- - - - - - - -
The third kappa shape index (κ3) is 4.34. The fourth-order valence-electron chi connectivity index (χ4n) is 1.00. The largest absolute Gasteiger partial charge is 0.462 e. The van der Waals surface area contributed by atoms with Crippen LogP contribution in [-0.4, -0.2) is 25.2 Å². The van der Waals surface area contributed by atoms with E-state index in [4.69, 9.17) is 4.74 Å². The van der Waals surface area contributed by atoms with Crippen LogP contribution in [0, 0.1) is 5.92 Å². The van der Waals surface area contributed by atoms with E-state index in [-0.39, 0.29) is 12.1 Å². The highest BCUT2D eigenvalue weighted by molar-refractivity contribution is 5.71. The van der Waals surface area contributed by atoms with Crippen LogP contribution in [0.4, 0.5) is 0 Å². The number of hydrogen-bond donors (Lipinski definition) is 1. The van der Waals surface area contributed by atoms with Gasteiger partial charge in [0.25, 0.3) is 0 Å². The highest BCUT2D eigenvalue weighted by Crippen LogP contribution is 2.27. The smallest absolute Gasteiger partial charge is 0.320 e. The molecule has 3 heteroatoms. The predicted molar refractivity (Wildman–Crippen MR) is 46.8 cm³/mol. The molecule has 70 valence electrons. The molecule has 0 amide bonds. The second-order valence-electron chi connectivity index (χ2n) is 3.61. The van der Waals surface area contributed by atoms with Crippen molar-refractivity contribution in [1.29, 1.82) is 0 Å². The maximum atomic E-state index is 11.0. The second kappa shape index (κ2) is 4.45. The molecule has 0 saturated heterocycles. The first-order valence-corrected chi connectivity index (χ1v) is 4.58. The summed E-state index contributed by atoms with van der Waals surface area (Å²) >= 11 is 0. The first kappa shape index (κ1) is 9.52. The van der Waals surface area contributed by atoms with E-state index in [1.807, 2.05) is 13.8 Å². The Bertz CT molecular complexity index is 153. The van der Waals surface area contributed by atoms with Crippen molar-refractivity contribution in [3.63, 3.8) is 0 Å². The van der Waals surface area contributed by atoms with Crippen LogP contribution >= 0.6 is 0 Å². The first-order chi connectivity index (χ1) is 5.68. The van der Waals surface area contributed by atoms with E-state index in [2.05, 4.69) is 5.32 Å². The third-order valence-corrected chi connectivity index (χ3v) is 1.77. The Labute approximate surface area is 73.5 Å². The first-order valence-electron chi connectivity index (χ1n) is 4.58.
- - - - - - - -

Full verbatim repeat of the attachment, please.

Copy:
The third kappa shape index (κ3) is 4.34. The fourth-order valence-electron chi connectivity index (χ4n) is 1.00. The largest absolute Gasteiger partial charge is 0.462 e. The van der Waals surface area contributed by atoms with Crippen LogP contribution in [-0.4, -0.2) is 25.2 Å². The van der Waals surface area contributed by atoms with E-state index in [4.69, 9.17) is 4.74 Å². The van der Waals surface area contributed by atoms with Crippen LogP contribution in [0, 0.1) is 5.92 Å². The van der Waals surface area contributed by atoms with E-state index in [-0.39, 0.29) is 12.1 Å². The highest BCUT2D eigenvalue weighted by molar-refractivity contribution is 5.71. The van der Waals surface area contributed by atoms with Crippen LogP contribution in [0.4, 0.5) is 0 Å². The number of hydrogen-bond donors (Lipinski definition) is 1. The van der Waals surface area contributed by atoms with Gasteiger partial charge in [0.25, 0.3) is 0 Å². The highest BCUT2D eigenvalue weighted by Crippen LogP contribution is 2.27. The smallest absolute Gasteiger partial charge is 0.320 e. The molecule has 3 heteroatoms. The predicted molar refractivity (Wildman–Crippen MR) is 46.8 cm³/mol. The molecule has 70 valence electrons. The molecule has 0 amide bonds. The second-order valence-electron chi connectivity index (χ2n) is 3.61. The van der Waals surface area contributed by atoms with Crippen molar-refractivity contribution in [1.29, 1.82) is 0 Å². The maximum atomic E-state index is 11.0. The second kappa shape index (κ2) is 4.45. The molecule has 0 saturated heterocycles. The first-order valence-corrected chi connectivity index (χ1v) is 4.58. The summed E-state index contributed by atoms with van der Waals surface area (Å²) >= 11 is 0. The first kappa shape index (κ1) is 9.52. The van der Waals surface area contributed by atoms with E-state index in [1.807, 2.05) is 13.8 Å². The Bertz CT molecular complexity index is 153. The van der Waals surface area contributed by atoms with Crippen molar-refractivity contribution in [3.63, 3.8) is 0 Å². The van der Waals surface area contributed by atoms with Crippen LogP contribution >= 0.6 is 0 Å². The first-order chi connectivity index (χ1) is 5.68. The van der Waals surface area contributed by atoms with E-state index in [2.05, 4.69) is 5.32 Å². The third-order valence-corrected chi connectivity index (χ3v) is 1.77. The Labute approximate surface area is 73.5 Å². The first-order valence-electron chi connectivity index (χ1n) is 4.58.